Interestingly, this is one interpretation of Morgan’s claim that could be valid, that we can’t consciously access many parts of our brain. When I give talks about the psychology of design, a section that always generates interest is when I bring out Yorick — my life-size human skull and brain. Yanking Yorick into pieces reveals that the part of the brain most people would recognise — the squiggly pink (but in reality grey) bit — is only the shell of our brain. The Cerebral Cortex makes up the overwhelming mass of our brain matter and houses many, many invaluable functions — memory, speech, sight, hearing, touch, smell and much more. Importantly, this is where we live — this is our consciousness, where that little voice in your head lives (you have one of those too right?). Your whole sense of self comes from the cortex, but delve a little deeper and you’ll find two further areas of interest. Sat snugly beneath the cortex, the mid-brain and hind brain sit quietly controlling many aspects of who we are, aspects that lie outside of our awareness but which play a surprisingly important role in how we make decisions.

Don’t believe that you don’t have access to parts of yourself? Well, tell me what your blood pressure is right now. Tell me your body temperature. How’s your lower intestine doing? Why did you have that nightmare last night? Why don’t you like spiders? Why do you like marzipan? How did you sense that something in your living room had changed but didn’t know what? None of these things are controlled from our conscious brain, so we just don’t have access to them.

So whilst the idea that we only use 10% of our brain is an utter myth (if you still don’t believe me, Google it and you’ll be able to read reasoning from far more academic minds than mine), we absolutely have parts of our brain where we don’t have conscious access. So maybe we could open up the neural pathways and have full awareness of all our body’s functioning? If you could control these, then you could see the possible benefits: feeling in pain, turn off your dorsal posterior insula; forget recreational drugs, just flood your nucleus accumbens and prefrontal cortex with dopamine; save money on holidays and sun beds, turn up your melanin synthesis to give yourself that instant St Tropez look. Sounds good eh? But imagine being constantly flooded with all the information that your body handles on your behalf — body temperature, muscle tension, pupil dilation, digestion, cell growth. I get unnerved every now and again when I become conscious of my tongue (go on, think about your tongue for a minute and then see how weird it feels). If we were aware of everything happening within us we would go mad long before we could reap the benefit. Of course, having awareness doesn’t mean these areas will suddenly be in our control. I’m currently sat on a train writing this, it’s 27° outside and I’m sweating. I’m aware of the fact, but there is little I can do about it.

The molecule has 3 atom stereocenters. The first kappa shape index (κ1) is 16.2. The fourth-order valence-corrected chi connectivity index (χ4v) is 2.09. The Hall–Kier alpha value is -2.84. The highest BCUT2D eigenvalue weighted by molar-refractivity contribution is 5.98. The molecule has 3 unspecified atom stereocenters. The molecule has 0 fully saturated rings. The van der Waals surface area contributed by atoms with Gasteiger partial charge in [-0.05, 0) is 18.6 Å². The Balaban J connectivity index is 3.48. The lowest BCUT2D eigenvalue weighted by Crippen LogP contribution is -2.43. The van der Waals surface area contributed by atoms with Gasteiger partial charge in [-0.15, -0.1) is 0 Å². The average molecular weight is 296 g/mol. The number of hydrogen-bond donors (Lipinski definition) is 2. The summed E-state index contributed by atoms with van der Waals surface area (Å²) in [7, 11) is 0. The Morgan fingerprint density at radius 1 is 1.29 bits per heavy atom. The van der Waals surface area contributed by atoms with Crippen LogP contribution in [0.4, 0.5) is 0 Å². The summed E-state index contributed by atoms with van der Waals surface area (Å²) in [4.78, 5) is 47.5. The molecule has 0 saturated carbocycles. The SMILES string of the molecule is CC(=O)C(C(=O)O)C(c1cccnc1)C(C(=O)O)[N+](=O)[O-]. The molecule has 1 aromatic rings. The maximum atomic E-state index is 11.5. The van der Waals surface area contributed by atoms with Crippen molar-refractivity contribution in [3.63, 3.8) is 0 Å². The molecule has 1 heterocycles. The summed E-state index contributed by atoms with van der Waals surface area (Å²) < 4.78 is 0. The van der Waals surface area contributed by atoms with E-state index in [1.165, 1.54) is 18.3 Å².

So this time Morgan, you’re wrong. Our brains have evolved to be the best they can be and we should stop accusing our little grey cells of holding us back and seeking cheap neural tricks that can lead us to self-improvement nirvana. Much like there will never be an easy way to get the perfect body you want; there will never be an easy way to get the perfect intelligence either. So back to the books it is then.